Asset management is both a science and an art, combining quantitative analysis with qualitative judgement to oversee complex portfolios that range from stocks, bonds and commodities to real estate holdings and intellectual property rights. The asset management industry does not consist of just the asset management firms themselves, but rather comprises their clients. In more general terms, asset managers are responsible for overseeing an organization’s assets and investing on behalf of clients or shareholders.
Asset management is the broad term used to describe the way a company invests and handles its assets, or reserves. Asset management can also be referred as financial management or investment strategy.
In finance, asset management has become a more important aspect in managing assets with increasing demands and constraints on returns in the industry. Financial managers will use asset management when they want to engage in riskier choices that increase return over time but incur large risks of loss instead. In pessimistic scenarios, financial managers may set their return goal at zero percent while banks may aim for high yield and investments which are less risky with lower returns but reliable ones (e.g., fixed income).
According to Fintalent’s Asset Management Consultants, Asset Management also includes the functions of risk management, which is the process by which banks set appropriate risk parameters across all the available assets. Asset trading and management, which dictates how to trade and manage assets in a manner that drives bank earnings. Liquidity management, which determines how to deploy capital and liquidity within a company’s operations. Legal compliance, if applicable.
In short, asset management focuses on managing financial assets such as cash or securities as well as other non-financial assets such as real estate or intellectual property rights. In this sense it has become an important part of business operations for banks and over time will also become part of business operations for other organizations like insurance companies or hedge funds among others.
Understanding Asset Management
Asset management can be defined as the investment of financial assets on behalf of a client or shareholders. In other words, investment managers are responsible for identifying and investing in the most profitable underlying securities that will generate the highest return and lowest risk.
The market is constantly changing, which means that asset management strategies are always in flux. Following the 2008 financial crisis, regulations were put in place by the SEC to make investing less risky, but it also hurts performance rates since it limits what investments managers can employ.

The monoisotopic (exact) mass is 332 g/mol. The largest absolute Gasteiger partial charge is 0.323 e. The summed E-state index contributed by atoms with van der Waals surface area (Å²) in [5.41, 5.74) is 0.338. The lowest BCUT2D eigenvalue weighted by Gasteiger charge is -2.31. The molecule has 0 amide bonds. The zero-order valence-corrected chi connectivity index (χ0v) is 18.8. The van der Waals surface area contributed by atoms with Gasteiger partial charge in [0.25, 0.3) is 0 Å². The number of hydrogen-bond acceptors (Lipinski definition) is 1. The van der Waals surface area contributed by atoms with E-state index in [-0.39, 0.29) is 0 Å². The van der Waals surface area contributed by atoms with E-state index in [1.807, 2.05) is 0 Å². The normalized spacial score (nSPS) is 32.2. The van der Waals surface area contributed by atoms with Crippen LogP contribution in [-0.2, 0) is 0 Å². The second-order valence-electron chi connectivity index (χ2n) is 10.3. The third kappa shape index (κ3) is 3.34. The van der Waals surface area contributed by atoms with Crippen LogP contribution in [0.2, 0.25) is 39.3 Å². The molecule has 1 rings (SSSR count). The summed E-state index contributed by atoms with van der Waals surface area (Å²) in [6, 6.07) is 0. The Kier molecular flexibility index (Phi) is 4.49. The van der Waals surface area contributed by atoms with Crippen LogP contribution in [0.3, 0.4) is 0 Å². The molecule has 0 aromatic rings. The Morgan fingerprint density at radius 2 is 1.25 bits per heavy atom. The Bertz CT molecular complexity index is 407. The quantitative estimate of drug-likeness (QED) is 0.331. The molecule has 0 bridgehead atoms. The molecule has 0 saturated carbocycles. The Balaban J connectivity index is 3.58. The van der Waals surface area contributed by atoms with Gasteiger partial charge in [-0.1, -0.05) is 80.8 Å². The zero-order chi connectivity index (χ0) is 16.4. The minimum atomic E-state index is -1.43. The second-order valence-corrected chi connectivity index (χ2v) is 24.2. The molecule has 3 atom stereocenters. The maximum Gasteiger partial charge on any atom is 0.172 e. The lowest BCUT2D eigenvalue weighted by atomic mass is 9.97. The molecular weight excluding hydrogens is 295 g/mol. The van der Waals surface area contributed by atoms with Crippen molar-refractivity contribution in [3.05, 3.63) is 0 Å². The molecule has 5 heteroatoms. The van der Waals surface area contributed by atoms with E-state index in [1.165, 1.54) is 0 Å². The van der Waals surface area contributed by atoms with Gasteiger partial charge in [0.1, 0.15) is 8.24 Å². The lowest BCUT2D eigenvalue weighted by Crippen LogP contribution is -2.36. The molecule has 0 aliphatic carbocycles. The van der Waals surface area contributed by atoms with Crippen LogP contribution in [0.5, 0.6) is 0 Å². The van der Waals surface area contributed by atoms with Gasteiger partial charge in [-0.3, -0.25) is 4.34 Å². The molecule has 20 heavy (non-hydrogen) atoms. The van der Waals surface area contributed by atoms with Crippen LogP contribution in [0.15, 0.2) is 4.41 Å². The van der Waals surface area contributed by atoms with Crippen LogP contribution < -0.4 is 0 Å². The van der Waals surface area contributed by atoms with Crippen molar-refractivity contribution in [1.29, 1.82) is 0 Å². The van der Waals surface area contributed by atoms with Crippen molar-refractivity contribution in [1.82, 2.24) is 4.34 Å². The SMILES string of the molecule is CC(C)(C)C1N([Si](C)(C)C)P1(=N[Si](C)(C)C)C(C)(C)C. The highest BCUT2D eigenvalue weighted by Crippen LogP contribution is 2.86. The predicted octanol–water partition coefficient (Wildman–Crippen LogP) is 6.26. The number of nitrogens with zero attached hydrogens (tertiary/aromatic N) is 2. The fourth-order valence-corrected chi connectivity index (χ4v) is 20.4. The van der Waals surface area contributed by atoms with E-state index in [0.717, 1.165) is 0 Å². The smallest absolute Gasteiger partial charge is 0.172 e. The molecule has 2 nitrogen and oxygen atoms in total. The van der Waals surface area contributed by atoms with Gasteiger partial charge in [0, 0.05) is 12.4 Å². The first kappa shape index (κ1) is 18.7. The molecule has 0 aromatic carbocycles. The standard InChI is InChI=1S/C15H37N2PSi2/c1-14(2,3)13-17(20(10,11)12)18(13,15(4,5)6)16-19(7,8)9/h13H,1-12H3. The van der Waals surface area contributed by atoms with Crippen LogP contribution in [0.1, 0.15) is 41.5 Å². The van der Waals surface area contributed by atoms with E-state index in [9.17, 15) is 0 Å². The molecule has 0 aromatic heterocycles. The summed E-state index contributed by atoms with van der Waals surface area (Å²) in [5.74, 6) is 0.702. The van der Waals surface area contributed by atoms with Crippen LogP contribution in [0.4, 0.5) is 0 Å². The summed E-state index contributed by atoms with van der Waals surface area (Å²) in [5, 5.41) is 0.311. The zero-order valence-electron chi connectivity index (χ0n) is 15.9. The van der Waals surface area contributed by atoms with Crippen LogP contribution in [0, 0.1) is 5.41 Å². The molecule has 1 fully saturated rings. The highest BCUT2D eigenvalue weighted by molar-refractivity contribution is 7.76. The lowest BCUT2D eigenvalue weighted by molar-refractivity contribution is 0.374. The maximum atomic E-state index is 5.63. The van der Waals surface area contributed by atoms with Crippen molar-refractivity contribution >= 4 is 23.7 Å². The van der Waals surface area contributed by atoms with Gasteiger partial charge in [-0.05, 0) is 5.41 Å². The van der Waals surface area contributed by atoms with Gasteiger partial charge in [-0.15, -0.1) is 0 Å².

Assets Have a Purpose
There are many types of assets that asset managers manage, such as public company securities, derivative contracts and private company interests. The overarching purpose of these assets is to generate revenue. “In a sense, the asset management industry is similar to an investment bank,”. “Investment banks can create securities and use them to raise capital or generate interest on loan payments. Asset managers can do the same thing by creating securities that are used to generate interest on loans or simply provide a return for shareholders.”
A private equity firm, for example, buys shares in a company and then holds onto those shares until it’s sold at a profit. Similarly, a mutual fund can buy and sell shares of publicly traded companies based on the value of their underlying assets.
The Science and Art of Asset Management
Investment management is definitely an art form; it relies heavily on qualitative factors such as advisors’ expertise and judgment. Quantitative factors fall into two categories: asset allocation and security selection.
Asset allocation is the process of dividing assets among geographic and industry sectors. Securities are divided according to their risk levels, and then classified within different asset classes such as equities and fixed-income securities. Some asset classes are more volatile than others, so investors may want to allocate their assets accordingly.
Security selection is the decision of which individual securities will be purchased from that pool of potential investments. Investment managers need to consider a number of factors, including liquidity, the length of time for the investment, the expected rate of return on the investment and default risk. Liquidity means how quickly an investment can be bought or sold without affecting its price. The longer it takes to sell a security (i.e. the less liquid it is), the greater the risk of incurring a loss.
Investment managers must be aware of the risks involved with an investment and what will happen if the underlying security goes into default. It’s also important to understand that individual securities can have different rates of return, so it’s crucial to pick correctly. “In choosing their portfolio, asset managers have to understand how these assets interact with one another,”. When you’re thinking about asset allocation, you’re thinking about how two securities will perform relative to each other.
The Future of Asset Management
Asset management has a huge potential for growth due to ongoing market changes and new regulations in place. Given the amount of regulations, the asset management industry is still trying to figure out how to remain profitable in this new environment. Entering into uncharted territory is definitely a challenge, but as long as asset managers are able to adapt their strategies and maximize returns, there will be an abundance of opportunities for growth.